Archive for the ‘adverse events’ Category

Mix Grapefruit Juice With Your Cocktails Not With Your Medications

November 27, 2012

Grapefruit Juice- Careful How You Mix It With Your Medications

Grapefruit Juice- Careful How You Mix It With Your Medications


Grapefruit juice has many medicinal uses including acidify urine, provide vitamin C which can help prevent colds and flu-like symptoms, and has ingredients that may be beneficial in preventing cancer. However, the juice for all its benefits may have a deleterious interaction with many medications.

Research about the interaction of grapefruit juice with drugs suggests that compounds in grapefruit juice, called furanocoumarins (for example, bergamottin), may be responsible for the effects of grapefruit juice. Researchers believe that furanocoumarins block the enzymes in the intestines that normally break down many drugs. One glass of grapefruit juice could elicit the maximum blocking effect, and the effect may persist for longer than 24 hours. Since the effects can last for such a prolonged period of time, grapefruit juice does not have to be taken at the same time as the medication in order for the interaction to occur. Therefore, unlike similar interactions, where the interaction can be avoided by separating the administration of the two interacting agents by a couple of hours, administration of grapefruit juice with susceptible drugs should be separated by 24 or more hours to avoid the interaction. Since this is not practical for individuals who are taking a medication daily, they should not consume grapefruit juice when taking medications that are affected by grapefruit juice.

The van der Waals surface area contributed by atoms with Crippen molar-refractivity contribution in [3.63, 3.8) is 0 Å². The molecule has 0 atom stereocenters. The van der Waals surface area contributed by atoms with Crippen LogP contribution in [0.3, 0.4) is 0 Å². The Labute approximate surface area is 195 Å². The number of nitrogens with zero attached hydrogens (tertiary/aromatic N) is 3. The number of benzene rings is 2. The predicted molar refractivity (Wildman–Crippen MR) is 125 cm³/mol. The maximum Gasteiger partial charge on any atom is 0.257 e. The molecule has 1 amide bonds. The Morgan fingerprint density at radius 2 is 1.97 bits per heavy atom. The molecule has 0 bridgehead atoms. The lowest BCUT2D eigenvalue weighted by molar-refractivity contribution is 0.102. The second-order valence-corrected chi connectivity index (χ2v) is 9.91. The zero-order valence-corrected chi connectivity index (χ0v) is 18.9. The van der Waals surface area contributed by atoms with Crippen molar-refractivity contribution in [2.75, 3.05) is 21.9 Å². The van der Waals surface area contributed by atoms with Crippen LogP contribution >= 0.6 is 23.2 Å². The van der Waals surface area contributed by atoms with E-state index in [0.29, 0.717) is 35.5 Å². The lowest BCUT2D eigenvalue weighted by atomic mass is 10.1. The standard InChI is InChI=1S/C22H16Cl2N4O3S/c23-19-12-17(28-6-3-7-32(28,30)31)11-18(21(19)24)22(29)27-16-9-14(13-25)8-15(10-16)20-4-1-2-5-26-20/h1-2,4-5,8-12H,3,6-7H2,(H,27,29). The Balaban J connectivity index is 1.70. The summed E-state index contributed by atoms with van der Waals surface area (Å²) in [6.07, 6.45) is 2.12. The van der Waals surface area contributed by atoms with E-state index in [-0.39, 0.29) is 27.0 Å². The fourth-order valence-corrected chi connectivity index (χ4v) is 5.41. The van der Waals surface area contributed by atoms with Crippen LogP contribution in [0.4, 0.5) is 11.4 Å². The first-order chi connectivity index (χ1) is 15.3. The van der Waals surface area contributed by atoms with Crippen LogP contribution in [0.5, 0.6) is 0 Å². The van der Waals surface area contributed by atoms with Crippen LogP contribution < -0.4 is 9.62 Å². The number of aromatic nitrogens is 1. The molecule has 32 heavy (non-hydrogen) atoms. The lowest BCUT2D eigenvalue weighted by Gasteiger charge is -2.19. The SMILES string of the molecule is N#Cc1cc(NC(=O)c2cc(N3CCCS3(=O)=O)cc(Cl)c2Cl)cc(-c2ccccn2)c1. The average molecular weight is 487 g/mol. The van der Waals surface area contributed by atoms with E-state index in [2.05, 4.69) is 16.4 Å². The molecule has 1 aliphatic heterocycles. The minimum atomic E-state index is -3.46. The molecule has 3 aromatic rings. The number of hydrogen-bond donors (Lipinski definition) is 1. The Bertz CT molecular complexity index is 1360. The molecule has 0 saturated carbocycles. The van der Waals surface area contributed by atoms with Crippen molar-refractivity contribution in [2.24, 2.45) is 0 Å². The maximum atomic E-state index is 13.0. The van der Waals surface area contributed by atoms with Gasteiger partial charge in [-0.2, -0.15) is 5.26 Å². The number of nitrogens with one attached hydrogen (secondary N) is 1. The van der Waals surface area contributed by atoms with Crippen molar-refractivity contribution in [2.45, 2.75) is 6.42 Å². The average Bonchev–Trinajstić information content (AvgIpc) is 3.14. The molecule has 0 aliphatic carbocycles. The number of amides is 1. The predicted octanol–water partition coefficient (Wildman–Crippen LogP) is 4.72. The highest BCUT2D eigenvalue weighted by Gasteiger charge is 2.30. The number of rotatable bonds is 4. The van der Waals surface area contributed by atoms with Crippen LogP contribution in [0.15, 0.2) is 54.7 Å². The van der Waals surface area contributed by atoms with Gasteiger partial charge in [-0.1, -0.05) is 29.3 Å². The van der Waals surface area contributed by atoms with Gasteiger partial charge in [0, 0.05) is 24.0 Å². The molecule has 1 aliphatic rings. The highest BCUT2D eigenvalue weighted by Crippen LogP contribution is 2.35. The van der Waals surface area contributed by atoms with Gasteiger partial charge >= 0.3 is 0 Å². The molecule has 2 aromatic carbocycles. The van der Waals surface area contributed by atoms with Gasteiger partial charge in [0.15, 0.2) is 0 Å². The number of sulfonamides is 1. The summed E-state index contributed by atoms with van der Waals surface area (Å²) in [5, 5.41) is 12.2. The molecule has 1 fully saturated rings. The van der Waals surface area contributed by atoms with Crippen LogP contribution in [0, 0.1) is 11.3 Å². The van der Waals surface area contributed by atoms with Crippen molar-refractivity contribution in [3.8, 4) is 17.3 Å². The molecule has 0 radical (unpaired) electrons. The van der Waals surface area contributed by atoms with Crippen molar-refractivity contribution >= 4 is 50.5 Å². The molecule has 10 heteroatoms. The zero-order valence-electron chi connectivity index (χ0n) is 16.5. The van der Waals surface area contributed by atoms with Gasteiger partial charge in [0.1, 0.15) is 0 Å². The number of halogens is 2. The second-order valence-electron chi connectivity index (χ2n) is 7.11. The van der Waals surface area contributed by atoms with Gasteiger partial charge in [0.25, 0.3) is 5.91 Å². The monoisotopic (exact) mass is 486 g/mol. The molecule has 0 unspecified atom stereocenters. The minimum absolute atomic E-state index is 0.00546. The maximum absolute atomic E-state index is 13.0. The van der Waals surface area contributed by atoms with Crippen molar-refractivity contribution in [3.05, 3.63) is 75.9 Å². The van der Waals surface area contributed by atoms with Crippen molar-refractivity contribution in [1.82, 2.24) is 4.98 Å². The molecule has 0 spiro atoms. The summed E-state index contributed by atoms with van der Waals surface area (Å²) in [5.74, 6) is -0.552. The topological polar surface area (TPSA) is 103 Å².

The grapefruit juice-drug interaction can lead to unpredictable and hazardous levels of certain important drugs. For example Viagra is of special interest to men. The clinical information is incomplete, but men who take Viagra should be aware that grapefruit juice might boost blood levels of the drug. That could be a good thing for some men with erectile dysfunction, but it could trigger headaches, flushing, or low blood pressure.

Bottom Line: Grapefruit juice can be of benefit to many people who drink it on a regular basis. However, the juice can impair the metabolism of many medications thus placing juice drinkers at risk for developing higher than normal blood levels of their medication. I suggest if you are a frequent grapefruit juice drinker, that you check with your doctor.

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When Medicines Make You Sick

September 11, 2011

Most middle age and older men and women take more than one medication on a regular basis. Unfortunately these medications can interact with each other and produce undesired effects; sometimes the side effects are worse than the disease or condition that the original medication was intended to treat. It is estimated that 4.5 million Americans will return to the doctor’s office or even have to go to the emergency room because of the side effects of medication. There are an estimated 2 million serious drug reactions each year and drug reactions are the fourth leading cause of hospital deaths exceeding only by heart disease, cancer and stroke.